19. Thank you Simon for writing this piece without the obligatory “brilliant” reference to Summers that seems so prevalent in the media whenever he is spoken of. Even when media speaks of him in unflattering terms, folks still find it necessary to say how brilliant he is, i.e. “arrogant but brilliant”. A simple question needs to be asked, what makes this guy so special?

    Maybe we need someone with less “brilliance” and a little more common sense. Let’s stick to the real economy and not esoteric econobabble that Summers seems so fond of. The general public has to stop being intimidated by the way Wall Street talks and see through it. America, these people aren’t as smart as you think they are, they don’t know what you think they know.

  20. Paul Samuelson (Swedish Bank Prize) spawned: Larry Summers (Just A Prize) – Stantley Fischer (Bank of Israel) – Robert Merton (Swedish Bank Prize).

    Summers is Samuelson’s nephew. Is this significant in any way?

  21. The notion of financial “self-equilibration” without rules, in this case, about money, seems like a cart before horse problem. Those, like Mr. Summers, who are betting on “self-equilibration” need a history lesson. I wonder how many Romans expected something similar to occur…until Atilla showed up.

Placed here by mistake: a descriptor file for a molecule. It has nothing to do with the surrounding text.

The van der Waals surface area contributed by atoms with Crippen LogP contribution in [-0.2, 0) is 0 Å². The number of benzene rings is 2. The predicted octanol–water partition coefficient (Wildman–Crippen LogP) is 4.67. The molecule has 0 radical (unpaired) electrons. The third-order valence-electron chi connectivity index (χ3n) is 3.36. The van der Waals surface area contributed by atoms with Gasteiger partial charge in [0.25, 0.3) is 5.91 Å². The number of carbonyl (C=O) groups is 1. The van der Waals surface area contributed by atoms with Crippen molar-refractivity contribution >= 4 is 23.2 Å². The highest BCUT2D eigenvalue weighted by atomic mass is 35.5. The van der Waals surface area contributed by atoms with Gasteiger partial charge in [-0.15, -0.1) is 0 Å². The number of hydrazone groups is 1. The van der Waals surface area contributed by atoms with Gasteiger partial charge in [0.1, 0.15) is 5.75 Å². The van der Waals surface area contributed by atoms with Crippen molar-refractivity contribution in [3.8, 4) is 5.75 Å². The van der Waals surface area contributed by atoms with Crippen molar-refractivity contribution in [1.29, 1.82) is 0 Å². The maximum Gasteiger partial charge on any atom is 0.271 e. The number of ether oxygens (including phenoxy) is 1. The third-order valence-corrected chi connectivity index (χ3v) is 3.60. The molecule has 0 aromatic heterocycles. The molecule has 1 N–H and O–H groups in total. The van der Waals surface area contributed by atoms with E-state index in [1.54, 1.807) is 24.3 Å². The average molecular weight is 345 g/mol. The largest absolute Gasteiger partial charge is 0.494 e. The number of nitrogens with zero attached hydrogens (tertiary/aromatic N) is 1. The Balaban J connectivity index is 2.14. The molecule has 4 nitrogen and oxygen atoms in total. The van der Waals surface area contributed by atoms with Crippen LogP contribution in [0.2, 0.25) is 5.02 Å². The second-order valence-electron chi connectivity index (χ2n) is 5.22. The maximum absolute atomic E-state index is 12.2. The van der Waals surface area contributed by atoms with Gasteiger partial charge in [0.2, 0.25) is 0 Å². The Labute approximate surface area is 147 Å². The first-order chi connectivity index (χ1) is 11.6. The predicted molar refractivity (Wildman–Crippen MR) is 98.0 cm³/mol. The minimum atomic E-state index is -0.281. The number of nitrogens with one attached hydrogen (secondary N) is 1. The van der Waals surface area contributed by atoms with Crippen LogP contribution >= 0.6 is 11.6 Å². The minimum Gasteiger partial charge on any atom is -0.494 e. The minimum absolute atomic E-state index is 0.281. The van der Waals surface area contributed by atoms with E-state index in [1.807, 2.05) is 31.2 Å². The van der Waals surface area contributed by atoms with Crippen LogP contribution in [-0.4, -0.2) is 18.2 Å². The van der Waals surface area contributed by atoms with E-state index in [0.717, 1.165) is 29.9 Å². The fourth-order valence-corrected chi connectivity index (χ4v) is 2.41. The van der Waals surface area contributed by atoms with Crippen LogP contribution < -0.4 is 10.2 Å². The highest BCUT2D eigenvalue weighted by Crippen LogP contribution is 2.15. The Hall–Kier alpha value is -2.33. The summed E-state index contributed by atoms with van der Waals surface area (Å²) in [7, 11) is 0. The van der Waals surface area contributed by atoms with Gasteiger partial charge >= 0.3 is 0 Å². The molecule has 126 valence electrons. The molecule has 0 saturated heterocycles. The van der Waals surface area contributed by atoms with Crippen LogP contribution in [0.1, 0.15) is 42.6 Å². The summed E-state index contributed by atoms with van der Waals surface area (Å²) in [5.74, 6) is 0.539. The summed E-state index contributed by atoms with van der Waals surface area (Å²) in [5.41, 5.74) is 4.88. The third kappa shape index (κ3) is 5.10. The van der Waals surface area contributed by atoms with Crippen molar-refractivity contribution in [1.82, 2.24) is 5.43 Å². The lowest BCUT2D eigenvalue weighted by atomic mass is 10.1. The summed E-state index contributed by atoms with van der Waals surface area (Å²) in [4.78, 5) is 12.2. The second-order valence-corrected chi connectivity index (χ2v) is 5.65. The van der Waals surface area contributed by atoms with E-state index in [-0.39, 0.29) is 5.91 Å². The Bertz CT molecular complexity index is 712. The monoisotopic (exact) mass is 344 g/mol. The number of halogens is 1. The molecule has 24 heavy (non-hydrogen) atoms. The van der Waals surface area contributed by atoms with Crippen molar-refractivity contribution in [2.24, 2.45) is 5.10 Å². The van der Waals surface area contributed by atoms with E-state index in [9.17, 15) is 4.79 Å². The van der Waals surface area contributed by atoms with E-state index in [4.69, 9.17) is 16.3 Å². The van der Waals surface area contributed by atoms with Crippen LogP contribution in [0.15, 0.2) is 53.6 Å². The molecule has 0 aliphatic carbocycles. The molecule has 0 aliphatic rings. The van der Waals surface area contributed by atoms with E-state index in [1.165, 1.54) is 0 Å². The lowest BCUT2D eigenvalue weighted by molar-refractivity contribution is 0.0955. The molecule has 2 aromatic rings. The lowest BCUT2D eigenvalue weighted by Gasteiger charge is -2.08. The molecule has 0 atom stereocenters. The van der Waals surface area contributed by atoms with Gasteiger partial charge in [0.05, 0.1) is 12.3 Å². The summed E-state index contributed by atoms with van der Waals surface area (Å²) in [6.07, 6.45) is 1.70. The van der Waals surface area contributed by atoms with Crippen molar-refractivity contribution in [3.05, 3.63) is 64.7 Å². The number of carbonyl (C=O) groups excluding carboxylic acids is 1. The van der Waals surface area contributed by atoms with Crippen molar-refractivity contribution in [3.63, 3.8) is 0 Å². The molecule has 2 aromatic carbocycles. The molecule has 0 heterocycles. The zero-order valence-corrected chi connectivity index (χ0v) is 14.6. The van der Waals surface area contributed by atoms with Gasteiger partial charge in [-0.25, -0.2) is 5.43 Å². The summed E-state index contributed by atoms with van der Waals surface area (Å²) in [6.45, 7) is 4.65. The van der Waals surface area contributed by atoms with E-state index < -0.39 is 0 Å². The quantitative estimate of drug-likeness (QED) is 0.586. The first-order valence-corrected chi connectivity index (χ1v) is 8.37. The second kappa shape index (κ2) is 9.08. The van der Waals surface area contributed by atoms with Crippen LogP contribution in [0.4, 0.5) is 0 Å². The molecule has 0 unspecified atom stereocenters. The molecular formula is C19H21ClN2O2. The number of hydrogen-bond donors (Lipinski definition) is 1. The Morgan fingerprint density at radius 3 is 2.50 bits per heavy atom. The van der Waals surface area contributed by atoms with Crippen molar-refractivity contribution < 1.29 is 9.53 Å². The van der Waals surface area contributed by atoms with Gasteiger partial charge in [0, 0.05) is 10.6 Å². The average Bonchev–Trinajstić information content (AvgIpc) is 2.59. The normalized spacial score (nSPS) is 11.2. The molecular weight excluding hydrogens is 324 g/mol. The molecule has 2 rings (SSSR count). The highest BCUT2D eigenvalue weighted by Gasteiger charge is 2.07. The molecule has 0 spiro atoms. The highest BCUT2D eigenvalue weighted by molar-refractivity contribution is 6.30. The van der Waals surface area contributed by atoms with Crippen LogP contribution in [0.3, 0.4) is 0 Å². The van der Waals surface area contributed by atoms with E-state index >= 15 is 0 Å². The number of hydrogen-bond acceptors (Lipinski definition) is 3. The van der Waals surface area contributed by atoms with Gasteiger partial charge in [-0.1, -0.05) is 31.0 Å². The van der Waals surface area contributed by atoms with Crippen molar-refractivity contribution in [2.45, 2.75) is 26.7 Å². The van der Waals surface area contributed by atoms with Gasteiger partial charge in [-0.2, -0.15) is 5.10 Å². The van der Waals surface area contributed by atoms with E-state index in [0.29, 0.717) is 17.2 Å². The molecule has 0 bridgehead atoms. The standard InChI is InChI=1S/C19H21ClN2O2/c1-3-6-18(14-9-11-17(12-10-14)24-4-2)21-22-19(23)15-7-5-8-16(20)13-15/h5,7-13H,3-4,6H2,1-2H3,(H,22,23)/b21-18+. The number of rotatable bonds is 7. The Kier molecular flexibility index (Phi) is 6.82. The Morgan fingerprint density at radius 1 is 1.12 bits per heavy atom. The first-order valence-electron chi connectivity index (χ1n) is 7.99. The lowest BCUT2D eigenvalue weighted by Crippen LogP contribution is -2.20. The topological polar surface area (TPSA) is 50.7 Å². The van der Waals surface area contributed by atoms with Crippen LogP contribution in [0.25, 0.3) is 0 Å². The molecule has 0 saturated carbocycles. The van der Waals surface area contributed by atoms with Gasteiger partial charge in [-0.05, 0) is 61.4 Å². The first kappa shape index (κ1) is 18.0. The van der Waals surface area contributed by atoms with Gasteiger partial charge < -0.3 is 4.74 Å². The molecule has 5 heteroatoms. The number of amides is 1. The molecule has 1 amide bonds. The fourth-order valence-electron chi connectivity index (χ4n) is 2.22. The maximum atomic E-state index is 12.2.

This mess was created by the removal of rules. Perhaps the old rules were not the best, but the decision to drop rules altogether and justify this by mystification of finance was just silly.

    There is, it seems to me, a science of money- and all science aims to discern the governing rules. On that note, the current crisis is a wonderful data point on what happens when there are no rules in finance.

  22. Nice discussion. I’m not an economist, but I see a flawed assumption. Am I wrong?

    The Obama Administration Faulty Assumption: If the government gets the banks to supply loans, then the economy will expand, so the government must expand the capital of banks.

    By analogy that is like saying if you want to expand the sales of autos create more autos.

    Shouldn’t the assumption be: Expand aggregate demand and borrowers will appear.

    Am I missing something? Sure, we needed to stem the depositors panic, and Bernanke did, but shouldn’t the emphasis be now on massive stimulus (preferably investment that yields a return), not the little stimulus congress passed? The banks will heal if borrowers appear, won’t they?